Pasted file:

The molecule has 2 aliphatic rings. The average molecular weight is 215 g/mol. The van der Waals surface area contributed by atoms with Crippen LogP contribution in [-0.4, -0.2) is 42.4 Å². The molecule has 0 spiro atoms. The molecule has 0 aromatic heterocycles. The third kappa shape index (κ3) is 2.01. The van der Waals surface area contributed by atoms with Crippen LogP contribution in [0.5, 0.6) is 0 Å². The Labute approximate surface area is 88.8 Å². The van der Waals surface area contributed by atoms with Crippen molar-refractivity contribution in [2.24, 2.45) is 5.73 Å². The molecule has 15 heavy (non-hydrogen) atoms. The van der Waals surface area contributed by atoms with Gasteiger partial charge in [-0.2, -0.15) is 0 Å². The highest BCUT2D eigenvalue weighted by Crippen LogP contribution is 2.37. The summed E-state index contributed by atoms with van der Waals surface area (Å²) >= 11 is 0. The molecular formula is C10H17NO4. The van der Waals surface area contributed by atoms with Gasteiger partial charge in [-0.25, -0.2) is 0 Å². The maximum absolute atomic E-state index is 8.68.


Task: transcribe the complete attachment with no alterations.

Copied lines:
The molecule has 2 aliphatic rings. The average molecular weight is 215 g/mol. The van der Waals surface area contributed by atoms with Crippen LogP contribution in [-0.4, -0.2) is 42.4 Å². The molecule has 0 spiro atoms. The molecule has 0 aromatic heterocycles. The third kappa shape index (κ3) is 2.01. The van der Waals surface area contributed by atoms with Crippen LogP contribution in [0.5, 0.6) is 0 Å². The Labute approximate surface area is 88.8 Å². The van der Waals surface area contributed by atoms with Crippen molar-refractivity contribution in [2.24, 2.45) is 5.73 Å². The molecule has 15 heavy (non-hydrogen) atoms. The van der Waals surface area contributed by atoms with Gasteiger partial charge in [-0.2, -0.15) is 0 Å². The highest BCUT2D eigenvalue weighted by Crippen LogP contribution is 2.37. The summed E-state index contributed by atoms with van der Waals surface area (Å²) >= 11 is 0. The molecular formula is C10H17NO4. The van der Waals surface area contributed by atoms with Gasteiger partial charge in [-0.25, -0.2) is 0 Å². The maximum absolute atomic E-state index is 8.68.